The way that urban spaces, such as social housing estates, are lit reinforce the increasing levels of inequality faced by cities says a new report by scientists based at the London School of Economics.
According to the research, the over-illumination of social housing estates – to allow for better CCTV surveillance and the prevention of anti-social behaviour and crime – mark some spaces out as less valuable and even threatening or risky, deterring people from using and enjoying these spaces. In contrast, in more affluent neighbourhoods or expensive designer developments, light is used as a design tool to create an aesthetically pleasurable nightscape which appears valuable, safer and more inviting.
This leads to a sense of segregation between urban areas, as well as preventable high energy and maintenance costs for social housing lighting.
Dr Don Slater, associate professor of Sociology at LSE and co-founder of the Configuring Light project, told Lux Review: ‘While not all urban spaces need highly aestheticized lighting schemes, good lighting design can help build social inclusion and civic life across urban spaces and create places that are engaging, accessible and comfortable for everyone who shares them.’
The report, Tackling Social Inequalities in Public Lighting, maps out new strategies to tackle lighting inequalities by drawing on a series of expert roundtable meetings, hosted by the Configuring Light programme. These explored how social research and cross-disciplinary collaboration could help address lighting issues using three London estates and developments owned by the Peabody housing association as case studies: the Whitecross Estate in Islington; the Thamesmead Estate in Greenwich/Bexley; and the St Johns Development in Wandsworth.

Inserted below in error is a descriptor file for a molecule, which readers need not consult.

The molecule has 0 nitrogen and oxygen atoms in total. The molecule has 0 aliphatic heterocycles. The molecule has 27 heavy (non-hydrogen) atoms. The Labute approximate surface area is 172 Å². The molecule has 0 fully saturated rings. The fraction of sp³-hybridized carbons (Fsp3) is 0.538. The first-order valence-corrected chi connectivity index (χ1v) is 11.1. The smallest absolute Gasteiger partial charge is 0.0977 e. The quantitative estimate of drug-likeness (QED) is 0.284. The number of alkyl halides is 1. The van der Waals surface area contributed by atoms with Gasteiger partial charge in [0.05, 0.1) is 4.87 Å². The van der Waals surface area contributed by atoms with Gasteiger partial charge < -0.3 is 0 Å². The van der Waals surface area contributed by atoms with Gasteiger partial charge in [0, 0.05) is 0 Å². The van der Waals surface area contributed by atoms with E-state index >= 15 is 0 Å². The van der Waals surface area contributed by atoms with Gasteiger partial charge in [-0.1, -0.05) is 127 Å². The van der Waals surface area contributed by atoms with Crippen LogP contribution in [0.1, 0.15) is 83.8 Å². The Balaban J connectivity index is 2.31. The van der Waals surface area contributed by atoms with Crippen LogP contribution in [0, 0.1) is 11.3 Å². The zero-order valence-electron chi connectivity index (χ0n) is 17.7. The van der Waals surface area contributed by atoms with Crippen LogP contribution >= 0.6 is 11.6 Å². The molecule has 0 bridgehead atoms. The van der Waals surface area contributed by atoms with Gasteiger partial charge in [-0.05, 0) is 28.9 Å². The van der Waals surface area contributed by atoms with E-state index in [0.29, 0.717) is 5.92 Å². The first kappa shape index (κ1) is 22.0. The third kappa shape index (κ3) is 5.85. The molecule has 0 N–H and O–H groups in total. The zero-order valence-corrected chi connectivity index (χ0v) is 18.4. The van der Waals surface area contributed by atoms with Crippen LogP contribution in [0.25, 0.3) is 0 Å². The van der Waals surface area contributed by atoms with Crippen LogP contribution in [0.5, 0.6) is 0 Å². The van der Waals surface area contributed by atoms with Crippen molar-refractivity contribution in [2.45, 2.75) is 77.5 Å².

The report recommends that lighting needs should be fully recognised as a strategic part of urban policy and planning and designed with all users and uses of spaces in mind – including those that may be marginalised or excluded.
Public lighting strategies should also be responsive to changes in use, such as throughout the seasons, and tap into the potential of cheaper more responsive lighting technologies.
The report also recommends that lighting should be explicitly recognised as the responsibility of housing and planning organisations, with relevant experts involved throughout the design and implementation process.
Mona Sloane, LSE researcher and co-founder of Configuring Light, said: ‘Lighting can label a nocturnal space as ‘private’ or ‘public’, with housing estates often looking disconnected from the urban areas around them, which can give an impression of danger. Improved lighting could help create news ways of living in these spaces, such as allowing and encouraging children to play after dusk.’